It’s a bit difficult to talk about the two as a complete story, because their relation is marginal at best. The Durandal plot arc is the meat of the story, as the Durandal works to uncover a conspiracy to sabotage the E.C’s resources and blame the attacks on the U.C.S, prompting a war between the two. The plot follows a very predictable path: the Durandal goes to places to investigate, comes home empty-handed, looks bad, and gets severely remprimanded. But, they of course keep getting second chances because the British Prime Minister trusts them implicitly.

The only thing that really ties the Durandal’s story arc with the U.C.S arc is that Darril and Elsa finally get into contact by chance, and Darril’s random antics have caused him to stumble upon critical evidence that will turn the situation around for Elsa and co. Naturally, they indeed get things going their way, and save the day.

We can see the plot’s every move coming a mile away; we know who’s behind everything from the very beginning, and we know every time the Durandal is being led into a trap. One could set their watch to the time when the Durandal’s luck suddenly changes and everything starts going wonderfully for them, and then, that’s it! There’s no real atmosphere to take in, and the individual members of the Durandal exist solely for the player to have a squadron of six to send into battle, rather than being imperative to the narrative device.

Darril’s story is another matter entirely. It’s kind of original, but it’s also deplorable; while on the Durandal side of things, the characters are boring, static dialogue manufacturers, Darril’s company has some personality, but it’s hard to get behind their cause for many reasons. For one, their motivation is just morally bankrupt. This isn’t necessarily a bad thing to see in a story, but it’s weird when juxtaposed against the otherwise good-natured personalities of Darril and his friends.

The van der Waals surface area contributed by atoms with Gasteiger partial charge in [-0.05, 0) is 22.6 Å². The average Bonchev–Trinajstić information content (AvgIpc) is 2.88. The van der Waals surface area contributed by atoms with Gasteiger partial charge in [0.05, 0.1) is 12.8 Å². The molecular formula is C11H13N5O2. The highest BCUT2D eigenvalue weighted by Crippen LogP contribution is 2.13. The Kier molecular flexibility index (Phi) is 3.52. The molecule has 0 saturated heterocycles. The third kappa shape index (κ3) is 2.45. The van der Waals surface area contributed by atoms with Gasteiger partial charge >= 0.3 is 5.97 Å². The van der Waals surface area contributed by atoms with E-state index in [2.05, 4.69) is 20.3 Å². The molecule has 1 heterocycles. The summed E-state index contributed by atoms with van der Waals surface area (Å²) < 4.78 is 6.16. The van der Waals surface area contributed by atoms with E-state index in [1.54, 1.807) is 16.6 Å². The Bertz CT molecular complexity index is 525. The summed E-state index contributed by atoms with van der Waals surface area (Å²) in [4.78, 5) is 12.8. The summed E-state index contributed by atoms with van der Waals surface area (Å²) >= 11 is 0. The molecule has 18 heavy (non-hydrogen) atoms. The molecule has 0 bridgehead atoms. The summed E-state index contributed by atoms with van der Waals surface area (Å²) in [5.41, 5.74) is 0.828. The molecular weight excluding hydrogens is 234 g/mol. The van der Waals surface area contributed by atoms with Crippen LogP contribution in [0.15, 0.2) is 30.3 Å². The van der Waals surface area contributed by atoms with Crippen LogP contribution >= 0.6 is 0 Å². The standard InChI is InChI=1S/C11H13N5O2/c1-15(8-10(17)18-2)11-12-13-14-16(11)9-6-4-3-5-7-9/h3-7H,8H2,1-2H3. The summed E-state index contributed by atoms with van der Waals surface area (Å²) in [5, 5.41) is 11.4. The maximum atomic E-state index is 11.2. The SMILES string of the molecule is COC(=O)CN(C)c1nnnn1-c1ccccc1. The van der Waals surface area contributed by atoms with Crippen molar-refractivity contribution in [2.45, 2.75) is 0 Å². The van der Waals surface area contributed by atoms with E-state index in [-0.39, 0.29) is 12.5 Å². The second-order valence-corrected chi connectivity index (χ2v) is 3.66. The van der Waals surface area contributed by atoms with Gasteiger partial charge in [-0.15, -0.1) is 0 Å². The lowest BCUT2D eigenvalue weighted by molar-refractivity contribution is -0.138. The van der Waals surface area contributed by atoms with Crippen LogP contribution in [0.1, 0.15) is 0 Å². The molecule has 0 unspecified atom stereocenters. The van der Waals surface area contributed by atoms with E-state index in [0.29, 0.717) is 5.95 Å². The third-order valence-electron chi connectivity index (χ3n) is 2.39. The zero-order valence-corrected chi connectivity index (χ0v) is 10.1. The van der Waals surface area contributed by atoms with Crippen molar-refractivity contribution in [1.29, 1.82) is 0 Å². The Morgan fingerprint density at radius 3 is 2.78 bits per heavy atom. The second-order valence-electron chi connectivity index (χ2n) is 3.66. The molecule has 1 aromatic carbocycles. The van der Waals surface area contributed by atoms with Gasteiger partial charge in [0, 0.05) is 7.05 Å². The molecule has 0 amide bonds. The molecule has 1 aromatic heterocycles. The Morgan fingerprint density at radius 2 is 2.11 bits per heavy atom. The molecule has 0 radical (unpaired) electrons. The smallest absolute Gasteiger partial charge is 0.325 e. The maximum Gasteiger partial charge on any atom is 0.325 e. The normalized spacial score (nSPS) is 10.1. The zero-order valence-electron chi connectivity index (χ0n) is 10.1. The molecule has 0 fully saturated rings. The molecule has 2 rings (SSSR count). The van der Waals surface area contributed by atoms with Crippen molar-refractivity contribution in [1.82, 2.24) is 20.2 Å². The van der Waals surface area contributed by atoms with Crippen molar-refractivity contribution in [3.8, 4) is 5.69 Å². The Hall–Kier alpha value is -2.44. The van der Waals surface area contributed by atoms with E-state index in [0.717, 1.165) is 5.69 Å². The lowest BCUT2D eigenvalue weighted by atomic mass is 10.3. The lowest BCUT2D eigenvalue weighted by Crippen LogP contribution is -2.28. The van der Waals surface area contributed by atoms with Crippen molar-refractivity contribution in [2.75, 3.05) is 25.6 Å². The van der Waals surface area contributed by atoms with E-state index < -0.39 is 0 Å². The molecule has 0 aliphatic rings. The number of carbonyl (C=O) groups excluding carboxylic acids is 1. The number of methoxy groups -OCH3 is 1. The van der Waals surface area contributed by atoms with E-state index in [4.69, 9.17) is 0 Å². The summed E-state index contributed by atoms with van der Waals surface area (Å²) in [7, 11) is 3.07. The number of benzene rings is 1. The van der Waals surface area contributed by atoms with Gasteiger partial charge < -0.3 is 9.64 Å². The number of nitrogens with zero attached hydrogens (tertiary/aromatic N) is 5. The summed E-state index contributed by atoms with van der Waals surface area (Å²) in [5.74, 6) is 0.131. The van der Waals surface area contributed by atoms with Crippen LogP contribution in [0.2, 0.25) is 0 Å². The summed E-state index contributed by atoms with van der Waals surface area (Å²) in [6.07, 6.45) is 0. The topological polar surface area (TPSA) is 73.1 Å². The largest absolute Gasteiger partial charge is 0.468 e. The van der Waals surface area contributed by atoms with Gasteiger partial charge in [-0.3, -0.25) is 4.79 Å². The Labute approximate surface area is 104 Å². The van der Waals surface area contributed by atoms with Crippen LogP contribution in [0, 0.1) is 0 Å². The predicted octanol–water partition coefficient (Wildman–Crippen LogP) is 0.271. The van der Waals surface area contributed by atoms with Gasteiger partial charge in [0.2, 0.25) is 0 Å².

More importantly, though, it’s just plain stupid: even if they were to escape Venezuela, I have a hard time believing that the U.C.S government and military couldn’t track down and court martial three deserters. I find it even harder to believe that three military men with good heads on their shoulders could manage to let such possibilities slip their mind entirely.

The main theme of Front Mission 4 seems to be “If you are going to fight, make sure you’re fighting for something.” But, is that really a theme worth exploring? It seems juvenile when examining the main antagonists, all of which are combat veterans. They take to fighting with unusual fervor, and don’t seem to care about much else. They’re easy to hate, because they appear to be causing a lot of trouble for no good reason. Naturally, no one is going to argue that such a self-destructive lifestyle is ultimately better for a human being, so what the hell are we even examining such a thing for?

The core foundation of FM4‘s gameplay is your typical turn-based Tactics RPG: characters move in square grids, and all allies take their turn, followed by all hostiles. Any attack is subject to immediate counter-attack as long as the character is in range to counter, with the exception of long range attacks. As is typical of the Front Mission series, combat is done in Wanzers, and instead of characters having a job class, players can buy parts to make a Wanzer which specializes in a certain type of offense.